It’s no secret that Blue are making waves in the game streaming and home podcasting market. Their microphones are simply amazing for the price they sell them. We’ve been using the Blue Yeti while streaming to our YouTube channel for some time now and for the most part, have been very pleased with the results. But it’s a chunky piece of kit and can take up an annoying amount of real estate if kept on your desk. Which is why Blue have just released their Blue Yeti Nano, a microphone that packs the same amount of punch as its older sibling, but is housed in a much smaller, more convenient package. But does it compare? We’ve put them both to the test.

As expected, the Blue Yeti Nano was plug-and-play, with a small tweak inside our sound options on Windows to make it the default recording device. It uses a newer microUSB cable to plug it into your PC. The Blue Yeti microphone stands at around 13″ tall on its desk stand while the Yeti Nano stands at 8″. With its weight and girth I would say it probably stands at around half the size overall making it a very compact option for space conscious desks. What’s annoying if you’re using it on its desk stand is the Nano is lower than the standard Yeti, making it a lot more difficult to record directly into as you’re going to have to hunch over to get close. Stick it on a boom arm. It’ll save your back. It’s still coated in its smooth metallic finish and comes in several colours being black, blue and a rose gold colour which we’re using here. The body is however made from plastic, while the microphone grill is still metal.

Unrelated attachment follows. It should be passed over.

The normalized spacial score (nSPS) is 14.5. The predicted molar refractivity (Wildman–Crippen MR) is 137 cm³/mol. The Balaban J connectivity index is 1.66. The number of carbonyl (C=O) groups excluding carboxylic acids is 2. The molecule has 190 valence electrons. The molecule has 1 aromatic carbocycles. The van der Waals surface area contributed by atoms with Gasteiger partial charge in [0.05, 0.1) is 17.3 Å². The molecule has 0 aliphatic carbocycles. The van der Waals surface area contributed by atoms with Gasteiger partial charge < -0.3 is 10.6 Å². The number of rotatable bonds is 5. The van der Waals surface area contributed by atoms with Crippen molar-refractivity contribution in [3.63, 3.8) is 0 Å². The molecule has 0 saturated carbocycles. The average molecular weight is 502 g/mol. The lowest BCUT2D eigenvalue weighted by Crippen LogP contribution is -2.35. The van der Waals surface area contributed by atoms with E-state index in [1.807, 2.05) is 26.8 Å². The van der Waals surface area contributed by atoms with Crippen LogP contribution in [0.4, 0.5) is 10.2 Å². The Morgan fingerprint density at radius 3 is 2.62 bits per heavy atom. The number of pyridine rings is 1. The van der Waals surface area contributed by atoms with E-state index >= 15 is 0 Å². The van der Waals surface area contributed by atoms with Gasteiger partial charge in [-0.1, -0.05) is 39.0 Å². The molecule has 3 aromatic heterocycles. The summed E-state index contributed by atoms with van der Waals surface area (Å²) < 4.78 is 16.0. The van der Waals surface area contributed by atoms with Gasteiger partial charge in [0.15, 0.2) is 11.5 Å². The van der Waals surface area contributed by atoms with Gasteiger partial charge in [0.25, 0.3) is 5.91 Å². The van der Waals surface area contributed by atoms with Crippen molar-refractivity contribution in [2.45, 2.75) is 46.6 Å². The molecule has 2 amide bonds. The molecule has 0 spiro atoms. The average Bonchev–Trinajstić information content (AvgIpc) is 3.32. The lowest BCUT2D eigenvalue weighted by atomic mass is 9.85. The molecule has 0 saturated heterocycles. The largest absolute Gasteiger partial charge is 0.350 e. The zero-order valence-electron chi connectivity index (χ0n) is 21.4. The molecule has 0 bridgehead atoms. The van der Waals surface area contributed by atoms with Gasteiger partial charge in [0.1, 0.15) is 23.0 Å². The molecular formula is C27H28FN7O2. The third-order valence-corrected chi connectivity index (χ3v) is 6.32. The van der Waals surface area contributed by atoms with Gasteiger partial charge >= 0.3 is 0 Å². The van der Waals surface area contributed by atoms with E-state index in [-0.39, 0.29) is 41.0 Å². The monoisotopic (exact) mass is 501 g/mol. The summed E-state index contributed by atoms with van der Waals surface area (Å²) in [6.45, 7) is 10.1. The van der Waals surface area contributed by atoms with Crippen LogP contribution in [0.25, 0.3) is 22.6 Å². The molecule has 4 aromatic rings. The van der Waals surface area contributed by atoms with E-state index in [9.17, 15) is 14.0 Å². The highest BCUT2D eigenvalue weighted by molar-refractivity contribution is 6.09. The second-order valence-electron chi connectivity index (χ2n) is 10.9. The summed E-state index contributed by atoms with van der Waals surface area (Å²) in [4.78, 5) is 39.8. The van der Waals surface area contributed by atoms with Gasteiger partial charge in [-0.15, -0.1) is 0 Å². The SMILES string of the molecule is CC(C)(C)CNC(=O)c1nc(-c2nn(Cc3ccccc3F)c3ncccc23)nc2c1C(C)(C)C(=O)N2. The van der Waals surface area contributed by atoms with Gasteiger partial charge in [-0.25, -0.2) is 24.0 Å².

On the bottom is the same IO as the full sized Yeti. You’ve got a microUSB port to power it straight from your PC and a 3.5mm aux port for monitoring your audio with a set of headphones, something that’s saved me many times when streaming games as I can hear when the microphone is clipping in real time. There is an adjustable volume knob on the front which doubles up as a mute button too. On the back is a button that changes the microphone between a front-facing cardioid mode and an omnidirectional one.

This is where it differs from the original Yeti as there are no front and back bidirectional and stereo modes. But who uses those modes? You’ll be hard pressed to find someone. It’s also missing a gain knob too, which is important for the microphone’s sensitivity. There is a software named Sherpa where you can manually change the gain level if you wanted some more fine tuning options.

One big difference between the two Yeti microphones is the fact that the Nano can record audio in a 24 bit, 48Hz format as opposed to the 16 bit recording output of the original full sized Yeti. But, to tell you the truth, I couldn’t tell much difference between recording with the Blue Yeti and the Blue Yeti Nano. Sure there seems to be slightly more bass with the Blue Yeti, but the quality of the mids and highs are certainly better with the Blue Yeti Nano. So it’s swings and roundabouts on what’s more important to you.

So is the Blue Yeti Nano a great contender for those of you who need great vocal audio for your game streaming or home podcast? Absolutely. It’s easily a microphone that can keep up with the original Blue Yeti in terms of audio quality, but I feel that you will definitely need to stick it on some kind of microphone stand or desk boom arm so you can get the microphone closer to your mouth. The build quality of the Yeti Nano is absolutely superb too and I would have no problem with sticking this in a bag to travel around with me. You do lose out on those two directional modes, but it’s not a huge problem as they’re the least popular options. For more information head over to the Blue website.

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